Sunday, September 20, 2009

Adverse effects of compression in treatment of limb lymphedema.]

Adverse effects of compression in treatment of limb lymphedema.

J Mal Vasc. 2009 Aug 18

Vignes S, Arrault M.

Unité de lymphologie, centre national de référence des maladies vasculaires rares, hôpital Cognacq-Jay, 15, rue Eugène-Millon, 75015 Paris, France.

INTRODUCTION: Limb lymphedema, whether primary or secondary, is a chronic disease. Compression is the cornerstone of therapy and includes multilayer low-stretch bandages and elastic garments. Compression is usually well-tolerated. The aim of our study was to identify all the different types of adverse effects of compression.

MATERIALS AND METHODS: Since January 2005, we have recorded all adverse events occurring in outpatients and inpatients consulting in a single lymphology department, spontaneously reported by patient during consultations or physical examinations, and noted the type of compression material used.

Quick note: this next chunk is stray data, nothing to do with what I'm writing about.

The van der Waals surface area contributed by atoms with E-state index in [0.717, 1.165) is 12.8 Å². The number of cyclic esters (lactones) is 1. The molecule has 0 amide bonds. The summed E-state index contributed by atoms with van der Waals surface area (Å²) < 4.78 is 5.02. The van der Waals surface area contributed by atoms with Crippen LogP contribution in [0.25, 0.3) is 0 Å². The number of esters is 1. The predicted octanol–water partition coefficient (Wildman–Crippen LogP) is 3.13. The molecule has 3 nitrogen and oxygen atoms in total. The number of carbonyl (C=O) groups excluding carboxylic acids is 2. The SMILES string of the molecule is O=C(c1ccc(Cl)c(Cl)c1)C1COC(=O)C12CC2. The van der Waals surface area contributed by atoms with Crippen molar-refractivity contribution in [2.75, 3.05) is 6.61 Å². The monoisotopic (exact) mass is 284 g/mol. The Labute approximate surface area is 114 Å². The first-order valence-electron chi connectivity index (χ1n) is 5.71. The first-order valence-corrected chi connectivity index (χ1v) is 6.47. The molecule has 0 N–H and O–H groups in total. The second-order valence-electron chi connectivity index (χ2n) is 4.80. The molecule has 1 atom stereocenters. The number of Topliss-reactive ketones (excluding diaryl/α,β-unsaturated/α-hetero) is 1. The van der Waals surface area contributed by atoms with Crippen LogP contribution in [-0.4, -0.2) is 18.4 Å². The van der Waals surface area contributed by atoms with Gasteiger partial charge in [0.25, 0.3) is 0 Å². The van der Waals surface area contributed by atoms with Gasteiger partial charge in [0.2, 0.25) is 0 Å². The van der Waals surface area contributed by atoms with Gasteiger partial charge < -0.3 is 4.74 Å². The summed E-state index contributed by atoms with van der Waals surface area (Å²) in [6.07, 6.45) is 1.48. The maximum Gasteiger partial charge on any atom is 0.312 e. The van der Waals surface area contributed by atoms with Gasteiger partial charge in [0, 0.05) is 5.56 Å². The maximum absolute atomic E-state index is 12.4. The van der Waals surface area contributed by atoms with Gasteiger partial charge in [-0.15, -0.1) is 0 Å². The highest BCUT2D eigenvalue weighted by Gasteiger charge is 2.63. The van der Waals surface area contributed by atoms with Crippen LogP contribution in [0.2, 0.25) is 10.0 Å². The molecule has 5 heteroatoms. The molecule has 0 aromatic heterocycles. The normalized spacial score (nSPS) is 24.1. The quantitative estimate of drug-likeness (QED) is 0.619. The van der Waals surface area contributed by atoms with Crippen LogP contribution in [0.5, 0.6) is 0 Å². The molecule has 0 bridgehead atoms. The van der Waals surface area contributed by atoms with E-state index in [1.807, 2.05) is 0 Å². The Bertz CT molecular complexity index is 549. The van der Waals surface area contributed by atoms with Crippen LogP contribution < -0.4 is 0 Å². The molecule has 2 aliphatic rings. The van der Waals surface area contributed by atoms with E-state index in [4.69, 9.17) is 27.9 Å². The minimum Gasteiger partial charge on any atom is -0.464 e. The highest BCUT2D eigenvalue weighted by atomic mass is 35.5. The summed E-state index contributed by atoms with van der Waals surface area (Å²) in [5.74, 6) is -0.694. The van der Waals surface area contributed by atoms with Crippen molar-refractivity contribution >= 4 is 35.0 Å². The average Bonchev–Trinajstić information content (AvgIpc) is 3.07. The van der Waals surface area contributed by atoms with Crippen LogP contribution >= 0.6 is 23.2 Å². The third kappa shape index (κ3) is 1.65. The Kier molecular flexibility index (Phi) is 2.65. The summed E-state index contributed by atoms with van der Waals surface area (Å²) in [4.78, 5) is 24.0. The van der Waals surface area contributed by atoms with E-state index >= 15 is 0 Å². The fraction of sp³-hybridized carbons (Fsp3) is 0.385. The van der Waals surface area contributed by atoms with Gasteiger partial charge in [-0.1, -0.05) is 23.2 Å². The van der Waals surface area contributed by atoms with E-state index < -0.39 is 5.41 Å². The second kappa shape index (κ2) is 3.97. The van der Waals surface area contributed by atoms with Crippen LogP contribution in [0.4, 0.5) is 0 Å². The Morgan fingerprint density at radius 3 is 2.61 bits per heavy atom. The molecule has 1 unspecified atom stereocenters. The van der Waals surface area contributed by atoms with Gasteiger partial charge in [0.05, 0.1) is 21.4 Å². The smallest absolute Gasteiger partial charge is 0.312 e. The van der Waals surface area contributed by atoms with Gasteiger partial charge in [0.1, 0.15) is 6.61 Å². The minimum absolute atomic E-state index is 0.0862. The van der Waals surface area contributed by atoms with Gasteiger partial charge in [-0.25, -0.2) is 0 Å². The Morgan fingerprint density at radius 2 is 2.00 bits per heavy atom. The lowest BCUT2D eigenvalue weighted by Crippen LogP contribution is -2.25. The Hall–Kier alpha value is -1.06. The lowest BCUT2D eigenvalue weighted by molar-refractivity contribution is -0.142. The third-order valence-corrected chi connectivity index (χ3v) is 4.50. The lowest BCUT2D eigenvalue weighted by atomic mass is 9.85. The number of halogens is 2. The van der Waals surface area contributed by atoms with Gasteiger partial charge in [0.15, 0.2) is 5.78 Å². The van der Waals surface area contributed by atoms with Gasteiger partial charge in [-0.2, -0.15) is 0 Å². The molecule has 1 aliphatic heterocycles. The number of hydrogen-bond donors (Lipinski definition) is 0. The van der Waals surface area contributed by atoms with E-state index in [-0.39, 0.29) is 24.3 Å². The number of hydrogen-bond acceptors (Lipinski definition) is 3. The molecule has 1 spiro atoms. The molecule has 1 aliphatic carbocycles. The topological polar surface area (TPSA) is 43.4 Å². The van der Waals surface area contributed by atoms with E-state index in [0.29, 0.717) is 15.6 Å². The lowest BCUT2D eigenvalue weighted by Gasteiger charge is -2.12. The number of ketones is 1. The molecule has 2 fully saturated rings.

RESULTS: Adverse effects were secondary to poor choice of therapeutic material, excessive pressure or contact dermatitis. For the arms, an elastic garment stopping at the wrist can be responsible for lymphedema of the hand and fingers. Rubbing of sleeve seams may cause pain and even ulcers between the thumb and forefinger. Open-toed elastic stockings may exacerbate digital lymphedema, leading to the formation of oozing lymph vesicles. Hyperpressure may cause severe pain localized to the first and fifth toes, overlapping toes, interdigital corns and/or ingrown toenails. Silicone-banded soft-fit elastic garments may cause painful phlyctena, urticaria or eczematiform lesions. Elastic bandages may induce pain or purpuric lesions.

CONCLUSION: Compression can be responsible for adverse effects, sometimes severe, requiring treatment change or withdrawal. Further studies are needed to precisely determine their frequency to improve prescriptions and currently available products.